Have you ever stuffed an owl into a tomato sauce can?
Norman Smith has. Lots of them, actually.
Today he’s working with two snowy owls — beautiful birds with downy white feathers, piercing yellow eyes, and talons you don’t want to go anywhere near. Smith holds them by the feet and pops them upside down into the device he’s rigged: two food cans, fastened together, with holes drilled in the bottom so the bird can breathe. Then the can goes onto a scale so the owl can be weighed. (Got a different size bird? Use a different size can.)
It’s one of the many tricks Smith has picked up on the job at the Blue Hills Trailside Museum, where for decades he’s rescued birds of all kinds who find themselves in tricky situations. In winter, that often means scooping up snowy owls from Logan Airport, where they like to congregate on the tarmac.
“Nobody knows,” Smith said. “We’ve caught about 800 snowy owls out there, and I’ve asked every single one of them and they’ve never responded.” But he and other ornithologists have a theory: the desolate stretches of paved airstrips look a lot like the owls’ habitats up in the Arctic.
That’s a problem, because birds and airports don’t get along very well. Airports sometimes shoot and kill birds to prevent them from interfering with aircraft, and snowy owls are no exception. One was shot and killed at a Wisconsin airport last November, for example.
Perhaps the most infamous case happened in 2013, when workers at JFK Airport in New York City shot and killed three snowy owls. A federal judge later ruled that it was legal for them to do so, but public outcry was intense.
So intense, in fact, that JFK discontinued the practice. Now, they do things the Norman Smith way.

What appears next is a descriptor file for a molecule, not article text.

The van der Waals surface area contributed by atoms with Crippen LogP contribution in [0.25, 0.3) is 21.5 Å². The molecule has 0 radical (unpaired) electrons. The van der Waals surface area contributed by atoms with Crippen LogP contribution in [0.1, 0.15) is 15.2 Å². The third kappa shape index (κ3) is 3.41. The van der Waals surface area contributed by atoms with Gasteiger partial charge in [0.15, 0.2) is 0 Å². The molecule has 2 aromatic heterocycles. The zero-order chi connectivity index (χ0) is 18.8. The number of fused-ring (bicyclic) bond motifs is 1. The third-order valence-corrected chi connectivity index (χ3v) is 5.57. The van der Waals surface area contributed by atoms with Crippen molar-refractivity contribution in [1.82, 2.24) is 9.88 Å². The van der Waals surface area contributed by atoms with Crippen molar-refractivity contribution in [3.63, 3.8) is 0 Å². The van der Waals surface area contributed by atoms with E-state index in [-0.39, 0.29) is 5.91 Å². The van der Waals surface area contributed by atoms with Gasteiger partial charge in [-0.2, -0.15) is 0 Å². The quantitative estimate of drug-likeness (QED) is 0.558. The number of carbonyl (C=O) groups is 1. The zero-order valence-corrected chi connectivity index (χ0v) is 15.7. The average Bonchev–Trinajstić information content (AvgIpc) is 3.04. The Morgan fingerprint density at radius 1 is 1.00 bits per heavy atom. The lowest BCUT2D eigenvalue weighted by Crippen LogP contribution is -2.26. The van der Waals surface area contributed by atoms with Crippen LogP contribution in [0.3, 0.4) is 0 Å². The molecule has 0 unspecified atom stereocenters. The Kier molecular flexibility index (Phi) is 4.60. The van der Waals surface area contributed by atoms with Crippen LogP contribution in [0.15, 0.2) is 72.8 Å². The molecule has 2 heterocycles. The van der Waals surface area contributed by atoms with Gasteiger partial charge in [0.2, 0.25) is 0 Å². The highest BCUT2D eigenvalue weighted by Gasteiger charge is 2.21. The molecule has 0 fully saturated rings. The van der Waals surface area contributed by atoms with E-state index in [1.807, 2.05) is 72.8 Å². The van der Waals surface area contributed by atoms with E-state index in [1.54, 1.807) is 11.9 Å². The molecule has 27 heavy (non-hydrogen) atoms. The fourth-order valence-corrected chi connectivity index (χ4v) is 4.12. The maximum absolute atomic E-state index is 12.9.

The Norman Smith way involves going out on the airfields to look for birds, and then setting nets for them with some of their favorite snacks, like mice and rats. Nowadays — airport security being what it is — this process involves a lot of red tape. Smith has been cleared by the FBI, has a special driver's license he has to renew every year, and has to take out $10 million in liability coverage just in case. (One biologist at Mass Audubon jokes that Smith is “the only ornithologist in America with a security clearance.”)
Before September 11, 2001, this process was a little more freewheeling. Smith would go out on the weekend with his daughter, Danielle, walking around the airfields catching owls. Sometimes they came into close contact with more than just the birds.
“We were out there when President Clinton landed one day,” he said. “Air Force One came down and landed on the runway right beside us [as] we’re there catching a snowy owl.”
This may sound like an unusual weekend activity, but for the Smiths, birding was — and is — a family affair. Once, one of Danielle’s teachers called a parent conference because she thought Danielle had been making up elaborate stories about sitting out on Chickatawbut Hill putting bands on the legs of hawks (She wasn’t making up the stories.) Danielle says that growing up, it wasn’t unusual to have baby birds hanging around at home while her dad nursed them back to health.
“There was a constant rotation of baby hawks and owls through the house,” she said. “You never knew what he was going to come home with.”
Danielle even spearheaded research of her own — on the small and elusive saw-whet owl — when she was in high school. Now her kids are involved with birding as well.